Hicks confirmed his appointed earlier Monday to CBS 6 reporter Melissa Hipolit.
"I believe that David can offer valuable insight and leadership to help uncover the process issues that need to be fixed and that will ultimately turn the agency around," Richmond Mayor Dwight Jones said in a statement.
Hicks previously served as interim director of Richmond's Department of Judicial Services.
Hicks said Richmond Mayor Dwight Jones asked him to put a fresh set of eyes on the department to find out what is going on. He said the mayor is concerned over recent reports that problems exposed by city auditor Umesh Dalal were closed without ever being investigated.
The situation within Richmond's Department of Social Services has been the subject of on-going WTVR CBS 6 News reports.
Last month Tonya Vincent, who served as DSS interim director, resigned from the job. Vincent took over the department while the city searched for a full-time replacement.
Moseley was in charge of the department when the Office of the Inspector General published a report that detailed mismanagement within the agency.
During a CBS 6 investigation, DSS employees said agency management made the emergency removal of children from abusive homes almost impossible.
Mayor Jones confirmed Monday that problems at DSS are more deep-seated than expected.
“What`s apparent to me is that we are still not doing the best job with respect to protecting the safety of vulnerable children,” Jones said.
Two audits over the past year from the City Auditor , Umesh Dalal, have revealed persistent problems at DSS.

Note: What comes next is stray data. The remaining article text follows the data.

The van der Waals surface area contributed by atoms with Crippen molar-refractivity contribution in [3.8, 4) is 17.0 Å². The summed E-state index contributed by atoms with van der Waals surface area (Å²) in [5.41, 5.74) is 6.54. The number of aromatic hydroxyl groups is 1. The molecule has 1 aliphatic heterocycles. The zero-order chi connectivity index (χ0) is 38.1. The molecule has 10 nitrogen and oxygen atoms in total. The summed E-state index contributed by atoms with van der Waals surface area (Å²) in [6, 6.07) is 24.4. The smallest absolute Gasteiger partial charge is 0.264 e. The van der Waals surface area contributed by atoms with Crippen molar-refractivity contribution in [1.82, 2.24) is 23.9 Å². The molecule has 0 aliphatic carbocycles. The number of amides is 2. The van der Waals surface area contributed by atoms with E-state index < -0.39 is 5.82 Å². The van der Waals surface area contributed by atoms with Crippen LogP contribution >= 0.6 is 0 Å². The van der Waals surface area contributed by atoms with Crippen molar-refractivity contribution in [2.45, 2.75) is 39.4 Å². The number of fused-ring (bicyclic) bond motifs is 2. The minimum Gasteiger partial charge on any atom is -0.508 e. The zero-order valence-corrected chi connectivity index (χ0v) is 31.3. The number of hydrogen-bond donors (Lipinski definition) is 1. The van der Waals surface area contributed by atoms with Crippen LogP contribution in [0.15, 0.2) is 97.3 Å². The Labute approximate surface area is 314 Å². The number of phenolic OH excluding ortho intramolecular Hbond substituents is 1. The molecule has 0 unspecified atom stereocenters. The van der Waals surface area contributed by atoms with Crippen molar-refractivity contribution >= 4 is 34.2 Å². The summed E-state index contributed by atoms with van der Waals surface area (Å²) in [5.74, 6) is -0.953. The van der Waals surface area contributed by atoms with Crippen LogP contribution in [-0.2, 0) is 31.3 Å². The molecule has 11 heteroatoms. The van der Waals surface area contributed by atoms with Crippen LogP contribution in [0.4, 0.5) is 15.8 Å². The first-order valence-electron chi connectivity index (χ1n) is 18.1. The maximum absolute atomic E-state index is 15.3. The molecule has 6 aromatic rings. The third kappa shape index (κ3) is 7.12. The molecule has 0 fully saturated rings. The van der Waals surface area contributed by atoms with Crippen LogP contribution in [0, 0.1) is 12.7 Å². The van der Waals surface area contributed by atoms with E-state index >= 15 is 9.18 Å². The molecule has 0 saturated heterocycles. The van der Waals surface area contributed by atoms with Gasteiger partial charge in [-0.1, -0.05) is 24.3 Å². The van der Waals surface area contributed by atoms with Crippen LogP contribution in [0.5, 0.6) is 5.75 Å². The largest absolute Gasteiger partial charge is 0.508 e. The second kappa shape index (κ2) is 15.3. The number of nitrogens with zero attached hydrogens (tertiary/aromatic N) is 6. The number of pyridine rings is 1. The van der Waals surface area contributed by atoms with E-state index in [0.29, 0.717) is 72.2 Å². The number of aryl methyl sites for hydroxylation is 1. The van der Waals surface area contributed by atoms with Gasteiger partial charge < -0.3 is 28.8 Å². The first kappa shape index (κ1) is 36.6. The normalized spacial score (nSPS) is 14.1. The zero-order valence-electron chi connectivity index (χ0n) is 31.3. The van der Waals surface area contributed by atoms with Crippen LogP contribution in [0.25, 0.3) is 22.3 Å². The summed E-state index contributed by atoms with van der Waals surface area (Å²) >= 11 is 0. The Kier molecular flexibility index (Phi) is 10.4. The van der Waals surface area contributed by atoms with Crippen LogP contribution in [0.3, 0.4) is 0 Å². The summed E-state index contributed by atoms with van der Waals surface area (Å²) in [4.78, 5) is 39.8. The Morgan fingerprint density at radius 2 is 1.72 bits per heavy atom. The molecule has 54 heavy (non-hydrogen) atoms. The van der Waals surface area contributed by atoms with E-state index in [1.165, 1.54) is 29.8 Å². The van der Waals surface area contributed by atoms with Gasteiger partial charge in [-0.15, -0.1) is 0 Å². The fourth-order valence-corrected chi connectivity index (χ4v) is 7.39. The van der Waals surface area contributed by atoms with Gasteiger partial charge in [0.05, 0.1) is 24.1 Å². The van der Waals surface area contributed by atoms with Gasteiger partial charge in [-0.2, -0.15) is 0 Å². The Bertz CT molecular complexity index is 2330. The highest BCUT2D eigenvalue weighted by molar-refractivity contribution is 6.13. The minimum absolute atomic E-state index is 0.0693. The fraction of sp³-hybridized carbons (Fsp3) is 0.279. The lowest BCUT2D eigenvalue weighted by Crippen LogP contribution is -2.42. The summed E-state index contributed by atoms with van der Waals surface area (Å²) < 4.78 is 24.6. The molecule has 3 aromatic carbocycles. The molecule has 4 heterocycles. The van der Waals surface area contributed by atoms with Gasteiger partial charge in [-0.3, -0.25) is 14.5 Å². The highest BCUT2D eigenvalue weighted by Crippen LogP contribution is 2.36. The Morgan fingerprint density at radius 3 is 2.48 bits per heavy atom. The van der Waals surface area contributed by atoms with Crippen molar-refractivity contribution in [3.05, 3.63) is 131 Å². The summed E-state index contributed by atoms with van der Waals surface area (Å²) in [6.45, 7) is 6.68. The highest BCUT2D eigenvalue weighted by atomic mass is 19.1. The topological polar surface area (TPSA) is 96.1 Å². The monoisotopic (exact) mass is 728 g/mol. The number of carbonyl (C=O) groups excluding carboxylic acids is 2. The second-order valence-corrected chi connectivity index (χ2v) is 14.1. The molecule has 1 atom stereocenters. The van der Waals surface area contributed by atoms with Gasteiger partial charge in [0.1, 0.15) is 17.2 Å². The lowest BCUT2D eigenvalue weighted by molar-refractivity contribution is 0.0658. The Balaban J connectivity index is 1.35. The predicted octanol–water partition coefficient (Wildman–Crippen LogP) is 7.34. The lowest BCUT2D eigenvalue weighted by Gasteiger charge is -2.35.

Even after leadership changes in early 2013, Dalal found last month that case workers were closing cases without properly investigating them.
The Mayor said Hicks will report directly to him, and not to the Interim Deputy Chief Administrative Officer, Stephen Harms.
The previous Interim Director at DSS, Vincent, reported to Harms.
“I`m not suggesting that anyone has failed...simply sending in necessary reinforcements to get the job done,” Jones said.
For one Richmond grandmother whose grandchild died in November of last year, the leadership change doesn’t go far enough.
“They need an outside person...somebody with no affiliation to Richmond at all with a clean eye that`s not going to be in his pocket,” Adrienne Sydnor said.
Sydnor tells CBS6 she still wonders why her 10-month-old granddaughter, Gionna Sydnor, was allowed to live in an apartment she described as unsafe for a child.
“Marijuana, crack pipes, open alcohol containers, trash,” Sydnor said.
Those conditions were verified in a document Sydnor showed us that she received from Richmond’s Department of Social Services.
Police found Gionna dead inside an apartment where she lived with her mother, Sydnor’s daughter, a month after Sydnor said she spoke to a caseworker from DSS.
“I don`t call just to call because I don`t like somebody, I call because I have a concern for kids,” Sydnor said.
Sydnor said that same document references the call she made to child protective services back in October because she worried about Gionna and her twin brother’s living environment.
Sydnor believe if DSS had taken action, her granddaughter would still be alive.
“If they had have done that they would have taken those kids, and Gigi would have been here for her first birthday,” Sydnor said.
No charges are known to have been filed in the Sydnor case yet.